On Wednesday April 28th, Dail Eireann was presented with The USI’s Residential Tenancies (Student Rents and Other Protections) (Covid-19) Act 2021 by Sinn Fein and signed by 56 opposition TDS.
In a statement from the Union of Students in Ireland (USI), they outlined the changes that would take place under the proposed Bill:
“The Bill would prevent student accommodation providers from forcing students to pay more than one month’s rent in advance – currently providers are asking for up to a year’s rent in advance, with no opportunity to pay in installments.
Students would also be able to exit contracts with 28-days’ notice and access redress for prepaid rent in the event they cannot take up student accommodation due to COVID-19 restrictions.”
Opposition party member and Sinn Fein spokesperson for Higher and Further Education Rose Conway-Walsh said the USI Bill “will protect student renters in the future” and “right the wrongs that cost hard pressed students and families during the pandemic.”
After opposition party comments In the Dail today, Government TD’s spoke out in support of the Bill Minister for Housing Darragh O’Brien committing to “Working with Government colleagues, opposition parties, and the USI in progressing (the Bill) to committee stage.”
How does the Bill progress from here?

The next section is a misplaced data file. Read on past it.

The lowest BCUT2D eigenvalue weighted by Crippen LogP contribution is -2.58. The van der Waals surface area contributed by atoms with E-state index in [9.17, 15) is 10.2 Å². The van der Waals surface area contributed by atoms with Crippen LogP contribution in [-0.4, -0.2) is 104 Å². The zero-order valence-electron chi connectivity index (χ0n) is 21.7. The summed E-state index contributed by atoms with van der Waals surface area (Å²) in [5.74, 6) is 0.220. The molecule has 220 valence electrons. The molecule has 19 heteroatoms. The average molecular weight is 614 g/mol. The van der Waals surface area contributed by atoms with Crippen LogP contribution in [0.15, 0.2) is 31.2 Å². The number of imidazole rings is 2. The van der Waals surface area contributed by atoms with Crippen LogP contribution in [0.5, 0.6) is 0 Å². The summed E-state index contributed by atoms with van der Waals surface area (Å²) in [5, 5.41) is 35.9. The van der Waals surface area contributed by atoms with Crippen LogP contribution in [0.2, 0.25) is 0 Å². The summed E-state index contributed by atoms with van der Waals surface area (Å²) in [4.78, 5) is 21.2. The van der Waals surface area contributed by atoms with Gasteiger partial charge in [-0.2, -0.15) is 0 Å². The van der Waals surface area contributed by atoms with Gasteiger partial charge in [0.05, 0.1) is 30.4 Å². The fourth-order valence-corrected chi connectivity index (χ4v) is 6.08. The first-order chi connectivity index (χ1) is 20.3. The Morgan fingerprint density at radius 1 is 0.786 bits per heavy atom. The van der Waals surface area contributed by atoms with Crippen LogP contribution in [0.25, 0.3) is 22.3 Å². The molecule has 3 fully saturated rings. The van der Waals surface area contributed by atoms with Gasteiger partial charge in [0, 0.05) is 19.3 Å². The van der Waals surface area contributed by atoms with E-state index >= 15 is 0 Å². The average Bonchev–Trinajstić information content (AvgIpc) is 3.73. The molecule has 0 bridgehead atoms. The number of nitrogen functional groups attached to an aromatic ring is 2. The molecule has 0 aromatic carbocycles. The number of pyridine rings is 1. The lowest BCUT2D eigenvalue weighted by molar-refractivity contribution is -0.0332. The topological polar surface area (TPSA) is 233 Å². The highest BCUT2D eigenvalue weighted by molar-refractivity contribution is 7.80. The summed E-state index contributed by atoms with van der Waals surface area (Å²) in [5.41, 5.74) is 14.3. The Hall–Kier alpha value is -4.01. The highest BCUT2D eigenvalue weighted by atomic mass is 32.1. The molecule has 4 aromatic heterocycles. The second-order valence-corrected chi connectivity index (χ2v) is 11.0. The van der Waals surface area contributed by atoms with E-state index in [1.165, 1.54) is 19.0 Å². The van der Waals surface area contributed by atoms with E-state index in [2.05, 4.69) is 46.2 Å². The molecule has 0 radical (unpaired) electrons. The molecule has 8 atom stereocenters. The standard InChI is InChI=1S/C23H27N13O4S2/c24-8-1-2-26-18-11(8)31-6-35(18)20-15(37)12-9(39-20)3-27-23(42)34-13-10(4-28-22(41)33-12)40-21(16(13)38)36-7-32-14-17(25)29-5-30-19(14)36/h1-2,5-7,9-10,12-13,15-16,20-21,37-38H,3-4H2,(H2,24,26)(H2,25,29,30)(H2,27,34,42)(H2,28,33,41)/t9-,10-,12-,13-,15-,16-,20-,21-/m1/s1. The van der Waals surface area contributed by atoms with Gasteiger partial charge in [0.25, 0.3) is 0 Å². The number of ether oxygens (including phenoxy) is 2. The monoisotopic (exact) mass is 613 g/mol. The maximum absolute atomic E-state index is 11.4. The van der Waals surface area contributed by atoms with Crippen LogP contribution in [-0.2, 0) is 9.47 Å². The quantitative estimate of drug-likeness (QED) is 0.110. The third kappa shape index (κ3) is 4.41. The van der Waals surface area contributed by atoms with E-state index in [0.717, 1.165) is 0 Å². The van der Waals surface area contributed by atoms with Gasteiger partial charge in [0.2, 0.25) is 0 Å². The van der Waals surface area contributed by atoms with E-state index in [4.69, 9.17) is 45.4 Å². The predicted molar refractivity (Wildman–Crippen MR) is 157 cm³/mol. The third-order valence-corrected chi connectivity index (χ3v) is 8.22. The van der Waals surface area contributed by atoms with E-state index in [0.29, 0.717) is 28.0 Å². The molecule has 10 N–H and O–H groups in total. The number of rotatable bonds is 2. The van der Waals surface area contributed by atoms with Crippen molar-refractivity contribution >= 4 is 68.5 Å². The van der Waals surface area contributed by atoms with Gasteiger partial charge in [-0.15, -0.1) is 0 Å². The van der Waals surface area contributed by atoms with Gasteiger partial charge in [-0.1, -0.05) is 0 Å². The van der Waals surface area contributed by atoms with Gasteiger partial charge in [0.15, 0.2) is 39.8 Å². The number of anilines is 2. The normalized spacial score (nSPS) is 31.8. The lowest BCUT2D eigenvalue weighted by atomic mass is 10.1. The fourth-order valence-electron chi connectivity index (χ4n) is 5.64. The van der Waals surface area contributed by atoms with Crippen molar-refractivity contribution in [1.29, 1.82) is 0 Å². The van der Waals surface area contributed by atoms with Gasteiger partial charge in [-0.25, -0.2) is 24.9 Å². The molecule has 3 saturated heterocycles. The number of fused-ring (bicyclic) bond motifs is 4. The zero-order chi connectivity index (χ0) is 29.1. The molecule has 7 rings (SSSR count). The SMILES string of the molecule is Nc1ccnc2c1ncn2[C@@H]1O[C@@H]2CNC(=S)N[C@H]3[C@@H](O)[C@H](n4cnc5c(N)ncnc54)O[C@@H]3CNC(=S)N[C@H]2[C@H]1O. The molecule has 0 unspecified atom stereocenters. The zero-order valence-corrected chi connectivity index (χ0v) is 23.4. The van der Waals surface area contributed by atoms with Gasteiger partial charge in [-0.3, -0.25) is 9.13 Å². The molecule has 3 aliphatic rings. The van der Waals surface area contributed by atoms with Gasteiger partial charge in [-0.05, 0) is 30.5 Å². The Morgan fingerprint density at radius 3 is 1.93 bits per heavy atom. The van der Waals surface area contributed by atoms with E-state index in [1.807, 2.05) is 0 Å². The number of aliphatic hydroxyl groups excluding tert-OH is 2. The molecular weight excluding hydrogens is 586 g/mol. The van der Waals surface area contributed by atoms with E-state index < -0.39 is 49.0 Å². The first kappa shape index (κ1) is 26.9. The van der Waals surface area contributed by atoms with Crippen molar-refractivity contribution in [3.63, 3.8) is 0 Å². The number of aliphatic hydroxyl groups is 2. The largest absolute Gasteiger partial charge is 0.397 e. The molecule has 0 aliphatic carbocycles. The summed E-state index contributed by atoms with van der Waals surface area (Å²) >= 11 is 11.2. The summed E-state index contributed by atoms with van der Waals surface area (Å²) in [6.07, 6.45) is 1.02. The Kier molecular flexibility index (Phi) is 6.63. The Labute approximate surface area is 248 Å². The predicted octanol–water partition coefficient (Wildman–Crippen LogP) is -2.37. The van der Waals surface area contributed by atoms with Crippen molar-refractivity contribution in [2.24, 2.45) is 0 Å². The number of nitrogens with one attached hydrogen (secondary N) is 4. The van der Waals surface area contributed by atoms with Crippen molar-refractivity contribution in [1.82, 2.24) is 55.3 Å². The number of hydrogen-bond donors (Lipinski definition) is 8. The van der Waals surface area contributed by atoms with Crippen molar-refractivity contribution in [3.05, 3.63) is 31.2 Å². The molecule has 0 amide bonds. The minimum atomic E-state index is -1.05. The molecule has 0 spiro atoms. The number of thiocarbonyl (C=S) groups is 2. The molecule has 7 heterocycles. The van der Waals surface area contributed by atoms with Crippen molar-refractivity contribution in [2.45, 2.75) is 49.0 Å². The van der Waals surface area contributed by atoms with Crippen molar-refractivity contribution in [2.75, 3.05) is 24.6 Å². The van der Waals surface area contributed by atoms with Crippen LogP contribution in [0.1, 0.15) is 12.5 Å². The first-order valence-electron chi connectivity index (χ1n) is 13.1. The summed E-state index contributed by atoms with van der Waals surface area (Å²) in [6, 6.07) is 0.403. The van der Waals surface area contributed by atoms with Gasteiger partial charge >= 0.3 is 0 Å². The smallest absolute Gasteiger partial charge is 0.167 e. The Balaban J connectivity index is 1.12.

The Government have stated this Bill will be passed on to the ‘Committee stage’ of the legislation process. In short, this will allow Government and opposition party members to put down amendments to the Bill. There is no limit to the number of times a member can speak on the amendment on the Bill. The Oireachtas suggests this stage can be “lengthy.”
Once the bill is agreed on, it is then passed on to the report stage. Members may not bring forward any new amendments, only amendments which arise from Committee Stage. Unlike Committee Stage, Members may speak only twice on each amendment, and their second contribution is limited to two minutes.
Once the report stage is finalised and agreed, the final stage is then brought on. This often takes place directly after the report stage. Members usually make short statements on whether the Bill would constitute good law. Then the House agrees to pass the Bill, and a Member may call a division by saying “Vótáil”.
Luke Murphy, Co-Editor.